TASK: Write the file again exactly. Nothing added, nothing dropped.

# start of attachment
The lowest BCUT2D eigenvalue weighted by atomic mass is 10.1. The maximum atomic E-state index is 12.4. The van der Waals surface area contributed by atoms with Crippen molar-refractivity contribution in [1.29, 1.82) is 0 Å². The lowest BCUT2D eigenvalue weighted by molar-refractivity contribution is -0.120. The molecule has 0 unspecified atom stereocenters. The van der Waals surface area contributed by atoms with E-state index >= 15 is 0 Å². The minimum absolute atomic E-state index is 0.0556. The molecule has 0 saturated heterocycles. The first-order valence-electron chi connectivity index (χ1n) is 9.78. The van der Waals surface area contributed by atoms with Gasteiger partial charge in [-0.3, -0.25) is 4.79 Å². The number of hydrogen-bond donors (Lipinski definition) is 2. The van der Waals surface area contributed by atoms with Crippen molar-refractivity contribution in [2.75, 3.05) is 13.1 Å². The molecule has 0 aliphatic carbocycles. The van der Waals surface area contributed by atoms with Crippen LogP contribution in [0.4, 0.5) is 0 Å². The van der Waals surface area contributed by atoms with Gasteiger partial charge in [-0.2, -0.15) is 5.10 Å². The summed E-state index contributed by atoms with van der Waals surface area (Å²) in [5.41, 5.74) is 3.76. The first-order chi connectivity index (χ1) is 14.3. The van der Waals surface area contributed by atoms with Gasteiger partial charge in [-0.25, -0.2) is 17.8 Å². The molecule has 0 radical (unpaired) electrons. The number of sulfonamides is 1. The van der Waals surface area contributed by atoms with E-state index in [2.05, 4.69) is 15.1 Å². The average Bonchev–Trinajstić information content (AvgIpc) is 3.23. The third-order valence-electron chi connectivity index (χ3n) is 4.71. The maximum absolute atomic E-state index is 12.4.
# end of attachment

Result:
The lowest BCUT2D eigenvalue weighted by atomic mass is 10.1. The maximum atomic E-state index is 12.4. The van der Waals surface area contributed by atoms with Crippen molar-refractivity contribution in [1.29, 1.82) is 0 Å². The lowest BCUT2D eigenvalue weighted by molar-refractivity contribution is -0.120. The molecule has 0 unspecified atom stereocenters. The van der Waals surface area contributed by atoms with E-state index >= 15 is 0 Å². The minimum absolute atomic E-state index is 0.0556. The molecule has 0 saturated heterocycles. The first-order valence-electron chi connectivity index (χ1n) is 9.78. The van der Waals surface area contributed by atoms with Gasteiger partial charge in [-0.3, -0.25) is 4.79 Å². The number of hydrogen-bond donors (Lipinski definition) is 2. The van der Waals surface area contributed by atoms with Crippen molar-refractivity contribution in [2.75, 3.05) is 13.1 Å². The molecule has 0 aliphatic carbocycles. The van der Waals surface area contributed by atoms with Crippen LogP contribution in [0.4, 0.5) is 0 Å². The van der Waals surface area contributed by atoms with Gasteiger partial charge in [-0.2, -0.15) is 5.10 Å². The summed E-state index contributed by atoms with van der Waals surface area (Å²) in [5.41, 5.74) is 3.76. The first-order chi connectivity index (χ1) is 14.3. The van der Waals surface area contributed by atoms with Gasteiger partial charge in [-0.25, -0.2) is 17.8 Å². The molecule has 0 radical (unpaired) electrons. The number of sulfonamides is 1. The van der Waals surface area contributed by atoms with E-state index in [2.05, 4.69) is 15.1 Å². The average Bonchev–Trinajstić information content (AvgIpc) is 3.23. The third-order valence-electron chi connectivity index (χ3n) is 4.71. The maximum absolute atomic E-state index is 12.4.